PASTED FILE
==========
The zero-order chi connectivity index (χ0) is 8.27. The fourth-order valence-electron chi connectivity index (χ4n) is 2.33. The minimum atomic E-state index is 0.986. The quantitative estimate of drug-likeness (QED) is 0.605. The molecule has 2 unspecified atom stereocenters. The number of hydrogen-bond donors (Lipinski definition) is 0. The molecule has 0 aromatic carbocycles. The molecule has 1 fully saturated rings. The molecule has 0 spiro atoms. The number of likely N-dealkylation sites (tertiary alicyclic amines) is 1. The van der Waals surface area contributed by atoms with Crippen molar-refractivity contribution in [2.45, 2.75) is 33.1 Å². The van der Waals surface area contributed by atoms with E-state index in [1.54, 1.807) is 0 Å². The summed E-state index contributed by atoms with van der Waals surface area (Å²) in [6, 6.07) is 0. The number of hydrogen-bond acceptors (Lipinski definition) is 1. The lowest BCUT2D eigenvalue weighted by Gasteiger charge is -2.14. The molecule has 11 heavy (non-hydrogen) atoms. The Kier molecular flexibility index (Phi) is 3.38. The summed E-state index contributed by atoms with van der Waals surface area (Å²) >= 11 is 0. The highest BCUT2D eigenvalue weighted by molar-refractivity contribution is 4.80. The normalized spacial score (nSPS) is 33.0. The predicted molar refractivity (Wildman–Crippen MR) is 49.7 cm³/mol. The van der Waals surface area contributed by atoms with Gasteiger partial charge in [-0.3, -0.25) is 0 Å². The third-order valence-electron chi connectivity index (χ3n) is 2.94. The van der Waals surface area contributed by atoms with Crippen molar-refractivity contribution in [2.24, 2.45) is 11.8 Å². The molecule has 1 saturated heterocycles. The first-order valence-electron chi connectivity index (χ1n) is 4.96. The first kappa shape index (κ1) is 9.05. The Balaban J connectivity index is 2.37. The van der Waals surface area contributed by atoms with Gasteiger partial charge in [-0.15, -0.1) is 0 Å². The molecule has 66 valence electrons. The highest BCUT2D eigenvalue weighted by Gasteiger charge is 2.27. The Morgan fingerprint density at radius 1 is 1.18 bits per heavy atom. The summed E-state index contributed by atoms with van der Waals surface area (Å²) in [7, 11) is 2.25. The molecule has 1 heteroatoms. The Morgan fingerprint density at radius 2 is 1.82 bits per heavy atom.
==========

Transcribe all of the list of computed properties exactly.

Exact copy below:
The zero-order chi connectivity index (χ0) is 8.27. The fourth-order valence-electron chi connectivity index (χ4n) is 2.33. The minimum atomic E-state index is 0.986. The quantitative estimate of drug-likeness (QED) is 0.605. The molecule has 2 unspecified atom stereocenters. The number of hydrogen-bond donors (Lipinski definition) is 0. The molecule has 0 aromatic carbocycles. The molecule has 1 fully saturated rings. The molecule has 0 spiro atoms. The number of likely N-dealkylation sites (tertiary alicyclic amines) is 1. The van der Waals surface area contributed by atoms with Crippen molar-refractivity contribution in [2.45, 2.75) is 33.1 Å². The van der Waals surface area contributed by atoms with E-state index in [1.54, 1.807) is 0 Å². The summed E-state index contributed by atoms with van der Waals surface area (Å²) in [6, 6.07) is 0. The number of hydrogen-bond acceptors (Lipinski definition) is 1. The lowest BCUT2D eigenvalue weighted by Gasteiger charge is -2.14. The molecule has 11 heavy (non-hydrogen) atoms. The Kier molecular flexibility index (Phi) is 3.38. The summed E-state index contributed by atoms with van der Waals surface area (Å²) >= 11 is 0. The highest BCUT2D eigenvalue weighted by molar-refractivity contribution is 4.80. The normalized spacial score (nSPS) is 33.0. The predicted molar refractivity (Wildman–Crippen MR) is 49.7 cm³/mol. The van der Waals surface area contributed by atoms with Gasteiger partial charge in [-0.3, -0.25) is 0 Å². The third-order valence-electron chi connectivity index (χ3n) is 2.94. The van der Waals surface area contributed by atoms with Crippen molar-refractivity contribution in [2.24, 2.45) is 11.8 Å². The molecule has 1 saturated heterocycles. The first-order valence-electron chi connectivity index (χ1n) is 4.96. The first kappa shape index (κ1) is 9.05. The Balaban J connectivity index is 2.37. The van der Waals surface area contributed by atoms with Gasteiger partial charge in [-0.15, -0.1) is 0 Å². The molecule has 66 valence electrons. The highest BCUT2D eigenvalue weighted by Gasteiger charge is 2.27. The Morgan fingerprint density at radius 1 is 1.18 bits per heavy atom. The summed E-state index contributed by atoms with van der Waals surface area (Å²) in [7, 11) is 2.25. The molecule has 1 heteroatoms. The Morgan fingerprint density at radius 2 is 1.82 bits per heavy atom.